The claimant, New York State Thruway Authority, appeals from portions of a judgment of the Court of Claims entered November 1, 1968, upon a remittitur of the Court of Appeals, which awarded damages of $21,504,867, pursuant to an Enabling Act which conferred jurisdiction upon the Court of Claims to hear and determine claims of the Authority against the State "for expenditures charged to the authority for improvements and additions to the state highway, parkway and canal systems and other state facilities made by, or at the direction or request of, any department or agency of the state for the sole benefit of the state and not required for thruway purposes". (L. 1964, ch. 669, § 1.) The original trial resulted in an award of $30,842,427 (50 Misc. 2d 957, 967), the judgment upon which was affirmed by this court (28 A.D.2d 607) and was subsequently modified by the Court of Appeals (22 N.Y.2d 509, mot. for rearg. den. 22 N.Y.2d 938). The Enabling Act provided that any award thereunder "must be without interest and shall be applied as a credit upon, and may not exceed, the amount of the balance due under the advances made by the state for thruway purposes" (L. 1964, ch. 669, § 5); and the balance due under the State's advances was found by the Court of Claims to be $24,668,713.54 (50 Misc. 2d 957, 967, supra). The Court of Appeals held that "the order appealed from should be modified to eliminate the credits for the depreciated value of the original highway pavement necessarily replaced in eliminating grade crossings and to disallow the credit for construction of the grade crossing structure, ramps and grading at the intersection of the Palisades Interstate Parkway with the Thruway" and that "In all other respects, the order should be affirmed." (22 N.Y.2d 509, 526.) Upon motion, the Court of Claims directed that judgment be entered upon the remittitur of the Court of Appeals so as to modify the original judgment by disallowing items aggregating $9,337,560. The disallowed items include $1,397,054 originally allowed for the cost of the Palisades Interstate Parkway grade crossing elimination structure, the disallowance of which is not contested by claimant; and $5,030,873 originally allowed on account of the adjusted cost of replacing pavement at 75 so-called "I" sites where State highways were carried over the Thruway on bridges, claimant conceding that this disallowance, also, was mandated by the decision of the Court of Appeals. Claimant does, however, contest the disallowance of the remaining items, being that of $503,083 constituting the administrative and engineering costs, computed at 10%, of the pavement reconstruction at the "I" sites above alluded to; that of $2,406,550 originally allowed on account of the adjusted cost of replacing pavement at 17 so-called "J" sites, where the Thruway was carried over State highways on bridges, and at 4 so-called special or "K" and "L" sites. The aggregate of the items thus contested is $2,909,633; and additional to that amount is claimant's claim for $2,361,401.75 for interest on the judgment of $24,414,500 to which it claims to be entitled, from August 1, 1966 to December 31, 1968. When the Court of Appeals held that the Authority could not take credit for the adjusted cost or depreciated value of new pavement replacing old pavement, at least to the dimensions of the old pavement, it was made clear that this ruling applied in those instances where replacement was necessary in the furtherance of Thruway construction or was required of the Authority in order to eliminate grade crossings (Public Authorities Law, § 359, subd. 3) and, in consequence, was not, in the language of the Enabling Act, "for the sole benefit of the state". Thus, the disallowance was of "credits for the depreciated value of the original highway pavement necessarily replaced in constructing grade crossings" (22 N.Y.2d 509, 526; emphasis supplied). The "I" sites were used as examples (p. 525) and that reconstruction costs at all "I" sites must be excluded is manifest from the method of the elimination employed, as well as from the rationale of the court's opinion; but in the instances where, at the "J" sites, the Thruway passed over the highway it is not equally clear that the breakup and replacement of existing highway pavement was, in all cases, necessary to the furtherance of Thruway purposes or that replacement was not, in some cases, directed by, and effected for the "sole benefit" of the State. Although the Court of Claims in disallowing the "J" sites claims held them "within the purview of the decision of the Court of Appeals concerning elimination of credits for the depreciated value of original highway pavement necessarily replaced in eliminating grade crossings", and in dealing with the special sites merely held them "within the purview of the decision of the Court of Appeals", it is reasonably clear that the court did not examine the proof as to each site involved or make independent determinations of necessity with respect to each, and we must, of necessity, remit for appropriate findings by the Court of Claims, upon the present record or augmented proof, as may be necessary. With respect to the claim for the $503,083 administrative and engineering costs allocable to the pavement reconstruction at the "I" sites, we find no rational basis for segregating those costs from the other "I" sites reconstruction costs which concededly were properly disallowed, and thus the trial court's disallowance of the administrative and engineering costs must be affirmed. We find unconvincing the rationale of the trial court's conclusion that claimant is not entitled to interest on its judgment. The payment of interest proscribed by the Enabling Act is that of interest upon "Any award resulting from such claims" (L. 1964, ch. 669, § 5) and we find in the act nothing to indicate that the usual rules as to the payment of interest upon judgments were intended to be abrogated. It may be that a present determination of this problem is premature and may, indeed, become academic if the eventual final judgment should exceed the State's present credit (and cf. New York State Thruway Auth. v. Hurd, 29 A.D.2d 157) and the limitation thereof be held applicable, also, to interest accrued upon the judgment; but our determination respecting interest would have to open, in any event, to any changed circumstances existing when payment of interest is sought to be enforced.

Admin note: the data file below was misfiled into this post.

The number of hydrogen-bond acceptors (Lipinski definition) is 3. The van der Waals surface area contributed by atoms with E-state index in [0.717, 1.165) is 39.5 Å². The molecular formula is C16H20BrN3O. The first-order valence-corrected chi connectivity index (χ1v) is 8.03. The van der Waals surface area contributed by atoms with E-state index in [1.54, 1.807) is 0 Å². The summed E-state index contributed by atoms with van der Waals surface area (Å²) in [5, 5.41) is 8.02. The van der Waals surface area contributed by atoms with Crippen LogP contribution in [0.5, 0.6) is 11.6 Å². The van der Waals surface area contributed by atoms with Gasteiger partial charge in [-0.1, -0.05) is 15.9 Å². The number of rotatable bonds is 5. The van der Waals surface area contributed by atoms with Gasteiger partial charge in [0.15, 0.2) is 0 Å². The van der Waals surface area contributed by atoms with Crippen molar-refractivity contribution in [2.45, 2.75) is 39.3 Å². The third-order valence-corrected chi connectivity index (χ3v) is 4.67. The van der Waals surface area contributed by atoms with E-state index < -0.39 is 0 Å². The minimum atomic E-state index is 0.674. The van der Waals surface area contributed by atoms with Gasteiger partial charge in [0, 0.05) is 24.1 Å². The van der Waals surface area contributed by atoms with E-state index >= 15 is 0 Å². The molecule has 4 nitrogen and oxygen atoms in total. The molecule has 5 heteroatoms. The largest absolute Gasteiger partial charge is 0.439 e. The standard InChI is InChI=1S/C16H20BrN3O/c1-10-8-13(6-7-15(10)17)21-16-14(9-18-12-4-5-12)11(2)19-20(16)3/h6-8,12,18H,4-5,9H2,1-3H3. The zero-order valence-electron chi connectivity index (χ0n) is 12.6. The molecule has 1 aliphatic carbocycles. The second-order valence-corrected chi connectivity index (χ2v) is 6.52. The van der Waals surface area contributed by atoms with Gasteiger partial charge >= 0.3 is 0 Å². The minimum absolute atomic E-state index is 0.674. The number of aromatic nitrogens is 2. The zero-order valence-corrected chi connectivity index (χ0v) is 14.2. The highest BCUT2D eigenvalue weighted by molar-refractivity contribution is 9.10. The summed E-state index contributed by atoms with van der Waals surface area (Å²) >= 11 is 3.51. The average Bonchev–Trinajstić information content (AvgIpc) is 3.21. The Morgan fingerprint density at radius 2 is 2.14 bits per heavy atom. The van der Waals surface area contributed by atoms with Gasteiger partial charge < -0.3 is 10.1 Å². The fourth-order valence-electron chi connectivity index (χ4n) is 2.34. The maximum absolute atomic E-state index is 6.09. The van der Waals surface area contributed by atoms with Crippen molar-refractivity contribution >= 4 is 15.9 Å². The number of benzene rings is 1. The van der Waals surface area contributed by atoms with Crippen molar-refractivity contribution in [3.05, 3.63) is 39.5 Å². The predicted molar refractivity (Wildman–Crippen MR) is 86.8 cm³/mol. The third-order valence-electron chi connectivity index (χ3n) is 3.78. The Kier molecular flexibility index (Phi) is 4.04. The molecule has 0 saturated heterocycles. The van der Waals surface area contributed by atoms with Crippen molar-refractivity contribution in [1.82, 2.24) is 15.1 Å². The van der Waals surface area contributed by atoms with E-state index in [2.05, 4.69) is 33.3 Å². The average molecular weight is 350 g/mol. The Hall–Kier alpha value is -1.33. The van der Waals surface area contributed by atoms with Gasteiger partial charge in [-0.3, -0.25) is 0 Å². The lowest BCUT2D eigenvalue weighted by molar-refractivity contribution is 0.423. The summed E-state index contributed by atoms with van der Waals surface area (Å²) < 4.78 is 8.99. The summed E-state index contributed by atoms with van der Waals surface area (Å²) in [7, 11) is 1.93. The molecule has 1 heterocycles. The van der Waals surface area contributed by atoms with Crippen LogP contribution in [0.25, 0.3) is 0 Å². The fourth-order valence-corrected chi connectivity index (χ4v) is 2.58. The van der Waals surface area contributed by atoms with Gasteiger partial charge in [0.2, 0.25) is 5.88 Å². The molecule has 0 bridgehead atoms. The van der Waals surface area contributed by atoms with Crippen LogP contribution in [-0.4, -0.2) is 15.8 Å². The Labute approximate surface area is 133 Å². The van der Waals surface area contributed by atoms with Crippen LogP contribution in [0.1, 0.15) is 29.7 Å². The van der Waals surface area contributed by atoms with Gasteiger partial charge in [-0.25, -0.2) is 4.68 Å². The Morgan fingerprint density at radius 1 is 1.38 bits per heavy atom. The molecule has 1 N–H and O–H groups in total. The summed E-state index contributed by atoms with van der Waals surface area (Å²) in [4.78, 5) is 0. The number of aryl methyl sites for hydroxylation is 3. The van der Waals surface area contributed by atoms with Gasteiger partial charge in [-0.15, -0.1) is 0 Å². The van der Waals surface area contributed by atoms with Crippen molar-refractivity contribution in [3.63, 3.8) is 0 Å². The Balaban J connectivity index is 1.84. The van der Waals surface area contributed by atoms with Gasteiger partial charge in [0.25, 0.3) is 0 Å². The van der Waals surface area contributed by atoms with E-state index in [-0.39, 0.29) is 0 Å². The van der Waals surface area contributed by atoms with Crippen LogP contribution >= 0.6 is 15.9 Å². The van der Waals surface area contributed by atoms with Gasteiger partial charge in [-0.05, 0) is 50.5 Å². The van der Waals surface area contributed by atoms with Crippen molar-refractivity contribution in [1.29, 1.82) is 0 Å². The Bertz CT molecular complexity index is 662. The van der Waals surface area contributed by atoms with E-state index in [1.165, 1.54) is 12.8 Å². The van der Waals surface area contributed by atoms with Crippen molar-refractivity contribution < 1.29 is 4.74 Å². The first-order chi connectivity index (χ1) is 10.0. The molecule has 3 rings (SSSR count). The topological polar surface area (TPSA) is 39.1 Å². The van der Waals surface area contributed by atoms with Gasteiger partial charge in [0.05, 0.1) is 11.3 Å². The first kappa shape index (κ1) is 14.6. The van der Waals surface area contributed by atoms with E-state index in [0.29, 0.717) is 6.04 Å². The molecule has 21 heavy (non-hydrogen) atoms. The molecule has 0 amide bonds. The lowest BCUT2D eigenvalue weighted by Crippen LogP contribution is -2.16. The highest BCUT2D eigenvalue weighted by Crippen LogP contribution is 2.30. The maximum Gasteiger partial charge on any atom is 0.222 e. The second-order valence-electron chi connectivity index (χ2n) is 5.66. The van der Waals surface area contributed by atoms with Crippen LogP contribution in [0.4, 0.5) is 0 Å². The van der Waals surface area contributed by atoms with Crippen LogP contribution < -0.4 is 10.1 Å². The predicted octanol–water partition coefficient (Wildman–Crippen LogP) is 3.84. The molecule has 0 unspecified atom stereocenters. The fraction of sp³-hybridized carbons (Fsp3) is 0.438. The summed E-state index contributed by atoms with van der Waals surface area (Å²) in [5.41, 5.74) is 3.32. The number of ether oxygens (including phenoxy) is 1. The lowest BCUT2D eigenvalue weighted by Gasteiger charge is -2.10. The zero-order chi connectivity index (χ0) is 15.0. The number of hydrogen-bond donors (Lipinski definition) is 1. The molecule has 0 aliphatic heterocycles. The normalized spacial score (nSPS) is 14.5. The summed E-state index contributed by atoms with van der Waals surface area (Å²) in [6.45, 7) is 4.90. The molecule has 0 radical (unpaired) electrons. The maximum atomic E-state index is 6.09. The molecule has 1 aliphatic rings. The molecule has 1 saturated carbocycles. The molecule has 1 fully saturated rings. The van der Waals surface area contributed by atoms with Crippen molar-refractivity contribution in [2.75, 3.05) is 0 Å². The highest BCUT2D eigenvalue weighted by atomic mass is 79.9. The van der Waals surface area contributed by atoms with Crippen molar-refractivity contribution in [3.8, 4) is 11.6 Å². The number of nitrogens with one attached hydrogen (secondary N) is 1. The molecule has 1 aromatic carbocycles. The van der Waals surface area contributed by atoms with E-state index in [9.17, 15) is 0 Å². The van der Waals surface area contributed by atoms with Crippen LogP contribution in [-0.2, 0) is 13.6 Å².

In my opinion, the alleged issues as to the meaning of the prior decision of the Court of Appeals should be decided by that court. I disagree with what appears to be the legal determination by the majority that interest may be allowed upon the judgment in this case. The Enabling Act (L. 1964, ch. 669) provides: "§ 5. Any award resulting from such claims must be without interest and shall be applied as a credit upon, and may not exceed, the amount of the balance due under the advances made by the state for thruway purposes." The language specifies an "award". It would appear that considering the use of the words "award" and "judgment" within the Enabling Act and the Court of Claims Act, that an award is not something separate from a judgment, but is the judgment itself. On the other hand, a judgment need not be an award (e.g., dismissing a claim) and hence the use of the two words where appropriate. If there should be any further doubt as to the intent of the Legislature to preclude interest on any judgment in favor of the appellant in this case, that part of the Enabling Act quoted above clearly prohibits the entry of any collectable money judgment and limits the award (judgment) to a mere bookkeeping entry. The function of the Court of Claims in this case was merely to determine the amount of the debt due from the Thruway to the State. Under the terms of this Enabling Act there was not and could not be any debt due the Thruway from the State. To allow interest would be unjust and inequitable because all of the debt herein concerned was money advanced to the Thruway by the State. In accordance with section 4 of the Enabling Act "the court of claims shall * * * render such judgments therefor as shall be just and equitable." However, since the majority decision does not specifically direct the allowance of interest; and in view of the facts that the Court of Appeals did not previously direct the Court of Claims to modify so much of the judgment as did not allow interest, and might accept jurisdiction of this appeal which essentially involves its prior determination, it is not now necessary to formally dissent from the determination as to interest.